Key points at a glance:

  • The company audit (due diligence) should be prepared before the sale of the company.
  • Prepare for a due diligence review by gathering all relevant documents in advance and filing them digitally in a well-structured manner.
  • Get professional support in the form of M&A advice during the company valuation and sale.

Due diligence – the technical term for a company audit – is probably one of the more complex phases in a sales process. It takes a lot of work to prepare all the data in advance so that potential buyers can view it later. However, the benefits that come with due diligence more than make up for this effort in the end. With a due diligence review, you offer your buyers maximum transparency, the best possible comfort and minimize their risk – which can have a positive influence on the purchasing decision and the design of the purchase contract. 

Through early preparation and an accurate analysis, you as a seller ensure that any risks are detected at the preparation stage rather than during the examination by potential buyers. Complete and coherent data strengthens trust with your negotiating partner. Those who adequately prepare for the due diligence have the best prospects of a satisfactory result for both parties. The following five tips tell you what is important when preparing for due diligence.

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1. Get all required documents together in advance

Since due diligence is a time-consuming and labor-intensive process, it is advisable to start with the following before initiating the actual sale process

  • collection,
  • systematic filing,
  • analysis
  • and checking of the documents.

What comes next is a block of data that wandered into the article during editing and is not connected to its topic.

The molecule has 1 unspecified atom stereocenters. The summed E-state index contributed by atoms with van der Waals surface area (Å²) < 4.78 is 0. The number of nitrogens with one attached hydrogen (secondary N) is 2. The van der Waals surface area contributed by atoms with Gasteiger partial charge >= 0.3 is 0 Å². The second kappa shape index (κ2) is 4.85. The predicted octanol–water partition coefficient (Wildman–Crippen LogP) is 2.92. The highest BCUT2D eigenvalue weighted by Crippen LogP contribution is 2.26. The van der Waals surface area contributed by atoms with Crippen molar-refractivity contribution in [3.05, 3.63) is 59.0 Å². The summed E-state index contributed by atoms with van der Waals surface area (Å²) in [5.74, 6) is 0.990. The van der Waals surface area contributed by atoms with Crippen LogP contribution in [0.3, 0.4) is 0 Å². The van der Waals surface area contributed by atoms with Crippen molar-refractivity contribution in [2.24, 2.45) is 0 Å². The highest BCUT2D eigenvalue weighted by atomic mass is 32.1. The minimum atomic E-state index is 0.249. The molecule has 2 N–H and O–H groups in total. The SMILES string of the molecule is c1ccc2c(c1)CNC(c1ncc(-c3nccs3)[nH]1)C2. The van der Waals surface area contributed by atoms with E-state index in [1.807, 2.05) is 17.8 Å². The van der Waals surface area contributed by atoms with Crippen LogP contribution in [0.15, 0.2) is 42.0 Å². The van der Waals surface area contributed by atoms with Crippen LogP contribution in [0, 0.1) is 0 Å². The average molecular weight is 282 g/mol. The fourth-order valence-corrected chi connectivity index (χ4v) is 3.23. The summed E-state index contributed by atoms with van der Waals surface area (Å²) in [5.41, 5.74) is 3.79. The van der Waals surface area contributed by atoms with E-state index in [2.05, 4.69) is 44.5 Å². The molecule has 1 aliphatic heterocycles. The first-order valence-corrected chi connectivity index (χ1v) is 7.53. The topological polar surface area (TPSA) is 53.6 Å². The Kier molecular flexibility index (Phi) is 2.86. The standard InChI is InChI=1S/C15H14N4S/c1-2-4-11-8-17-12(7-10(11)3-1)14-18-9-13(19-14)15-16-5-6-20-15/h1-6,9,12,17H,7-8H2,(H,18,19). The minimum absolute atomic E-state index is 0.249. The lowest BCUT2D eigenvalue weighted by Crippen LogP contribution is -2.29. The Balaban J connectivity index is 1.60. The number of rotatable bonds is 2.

This gives you the certainty that you will be able to provide internal resources for the due diligence process in the long term. In order not to put additional strain on your already packed schedule, you should delegate less complex but time-consuming work. For example, an apprentice or an intern who takes care of the complete digitization of business-relevant files can be a great help.

Digitization of your filing does not just offer you immense benefits for an upcoming due diligence review. It also prepares your company well for the future. It therefore makes sense to transform the due diligence process into a complete internal digitization project. Involve different employees and define when they will work on the project.

Quick tip: If you combine the joint work on the due diligence project with regular get-togethers, you will not only advance the digitization of your documents, but also strengthen your team.

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2. Use external providers when preparing the documents

During the due diligence process, sellers of a company are sometimes required to provide documents that are not readily to hand. If you find that you are missing an important document in your filing cabinet, you must contact the authorities, partners or other companies that are subject to the corresponding duty of retention.

We’ve put together the most important contact points for you:

3. Ensure structured digital filing of documents